Food price hike now worrisome in W. Equaotoria’s markets
July 30, 2011 (YAMBIO) - The continual rise in food prices in Western Equatoria has become a major cause for concern in Yambio town the capital of the agric-producing state always described as South Sudan’s breadbasket.
Escalations in food prices and the subject of food security are global issues are not peculiar to Western Equatoria alone. But 95% per cent of Western Equatoria’s food is produced locally so there is a slight direct correlation in global food crisis.
The price of commodities in Yambio town market is growing higher on daily basis and it has negatively impacted on the poor people who cannot afford to buy for the family to have enough food for consumption in homes.
It is believed that insecurity caused by the notorious Lord’s Resistance Army (LRA) who forced farmers from their fertile villages to run to urban centers in Western Equatoria State, especially along the border of DR Congo and Central Africa Republic where more agricultural produce used to come to supply main towns.
One plastic basin of ground nuts which used to be 7 SDG is now 60 South Sudan pounds, a basin of cassava flour which used to be 5 SDG is now between 25 to 30 South Sudan pounds the same way for imported commodities from Uganda and other countries. Other imported commodities have gone up as well. Plus sugar, corn and wheat prices have also been increasing.
The over-reliance on imported foods in Africa’s has not gone unnoticed by leaders in the region.
In an attempt to address the rising food prices, the deputy governor who doubles as state minister of Commerce, trade and investment Mr. Sapana Abui on Thursday toured Yambio open market to inspect the prices of edible food items such as cooking oil, cassava flour and beef in assessing how sellers determine their prices.
Upon visiting the butcher house in the market, Abui discovered that the weight measurement of meat (beef) is not measured to the correct weighing scale (kilogram) of which a heavy metal is placed under the weighing scale to cheat and denying customers of the exact kilograms.
As the minister was trying to find out the reasons, Bol Peter who heads butchers in Yambio County resorted into serious quarrel with the minister asking that "what brought him to come and inspect the butchers in the market?"
Bol could not hesitate to point finger at the minister in front of many customers who lined up to be cheated by selling half a kilogram of Cow meat instead of really Kg. Even though Bol was advised by some friends in the butcher not to quarrel with the minister, he ignored and despised the minister and rebuked the administration of the state ministry of Commerce, Trade and Investment.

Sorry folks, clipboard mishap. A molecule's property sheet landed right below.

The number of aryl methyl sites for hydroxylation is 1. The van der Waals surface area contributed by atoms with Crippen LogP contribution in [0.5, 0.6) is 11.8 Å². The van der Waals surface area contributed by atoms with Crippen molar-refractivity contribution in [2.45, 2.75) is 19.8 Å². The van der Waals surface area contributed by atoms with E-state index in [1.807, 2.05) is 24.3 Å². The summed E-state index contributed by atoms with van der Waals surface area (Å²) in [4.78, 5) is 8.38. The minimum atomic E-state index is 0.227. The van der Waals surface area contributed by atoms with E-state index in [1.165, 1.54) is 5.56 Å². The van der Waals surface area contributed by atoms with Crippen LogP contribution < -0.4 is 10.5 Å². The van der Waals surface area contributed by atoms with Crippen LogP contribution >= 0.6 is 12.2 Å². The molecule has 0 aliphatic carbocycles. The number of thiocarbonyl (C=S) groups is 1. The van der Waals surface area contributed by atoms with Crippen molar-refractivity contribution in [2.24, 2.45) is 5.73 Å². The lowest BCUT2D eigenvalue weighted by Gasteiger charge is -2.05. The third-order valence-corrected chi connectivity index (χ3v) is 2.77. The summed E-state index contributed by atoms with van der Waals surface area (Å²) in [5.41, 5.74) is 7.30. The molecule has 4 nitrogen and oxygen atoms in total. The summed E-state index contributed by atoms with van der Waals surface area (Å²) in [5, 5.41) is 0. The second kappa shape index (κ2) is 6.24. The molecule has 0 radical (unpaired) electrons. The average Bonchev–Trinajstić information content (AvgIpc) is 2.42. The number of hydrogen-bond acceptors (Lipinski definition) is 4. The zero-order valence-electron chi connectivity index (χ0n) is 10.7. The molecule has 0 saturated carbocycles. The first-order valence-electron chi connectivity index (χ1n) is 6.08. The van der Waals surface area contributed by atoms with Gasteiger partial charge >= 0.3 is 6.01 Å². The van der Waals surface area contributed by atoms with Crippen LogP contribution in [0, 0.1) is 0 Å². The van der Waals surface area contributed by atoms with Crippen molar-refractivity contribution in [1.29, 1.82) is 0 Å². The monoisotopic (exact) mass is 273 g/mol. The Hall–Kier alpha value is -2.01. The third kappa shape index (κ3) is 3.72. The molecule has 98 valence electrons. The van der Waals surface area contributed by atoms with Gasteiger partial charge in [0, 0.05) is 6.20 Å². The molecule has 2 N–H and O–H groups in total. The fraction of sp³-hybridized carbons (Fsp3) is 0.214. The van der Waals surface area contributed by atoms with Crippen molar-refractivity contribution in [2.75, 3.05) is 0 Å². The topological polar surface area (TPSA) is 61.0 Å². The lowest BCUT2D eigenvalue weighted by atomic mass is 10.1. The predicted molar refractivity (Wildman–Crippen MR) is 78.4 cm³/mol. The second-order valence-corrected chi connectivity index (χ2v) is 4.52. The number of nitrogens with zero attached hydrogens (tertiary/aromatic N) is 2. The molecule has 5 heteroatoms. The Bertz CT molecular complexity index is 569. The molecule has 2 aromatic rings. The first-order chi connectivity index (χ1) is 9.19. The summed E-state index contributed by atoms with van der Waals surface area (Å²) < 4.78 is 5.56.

When he reached to the butchery, he (Minister) saw that the weighing scale had an iron put under the part that the meat is put to be weighed, when he asked the head of the butchers started to quarrel with him saying Cows are not planted and he should stop asking many questions and there were some exchange of strong words with the delegation that went with the second powerful man of the state to the market.
Over Yambio FM, state owned local radio station, the commissioner of Yambio county Angelo Bakote announced that "all the butchers not to slaughter their animals from today till they (Butchers) have put their weighing scales in order. And anyone who will go against this will be arrested and tried within competent court of law".
In violent retaliation against the local order, a group of Dinkas gathered themselves on Friday morning to with pangas, clubs and entered Yambio town, scaring the people in the market to demonstrate against the local order passed by the commissioner of Yambio County.
Dinkas are cow merchants from Lakes and Jonglei states who have dominated meat business in Western Equatoria for years.
Though the people of Western Equatoria who are largely farmers don’t keep cattle still they enjoy eating cow meat.
One Yambio resident who asked not be named said that "If butchers are not ready to sell a real kilo according to world standard, then we are ready to continue eating gadia (cassava leaves) and other vegetables. No to cow meat, we are in a Republic of South Sudan".
However, Sapana Abui said the law will take its course with immediate effect citing it as a "violation of law".
On the trip was also the chairperson of chamber of commerce Mbiko Barakat who acknowledged that indeed the market is not well organized and there’s problem with the weighing scale which requires adjustment.
Friday was sad day for those who enjoy meat known locally as “posio,” but only food items like greens assorted local greens, salted fish and dry bush meet are all over restaurants in Yambio town.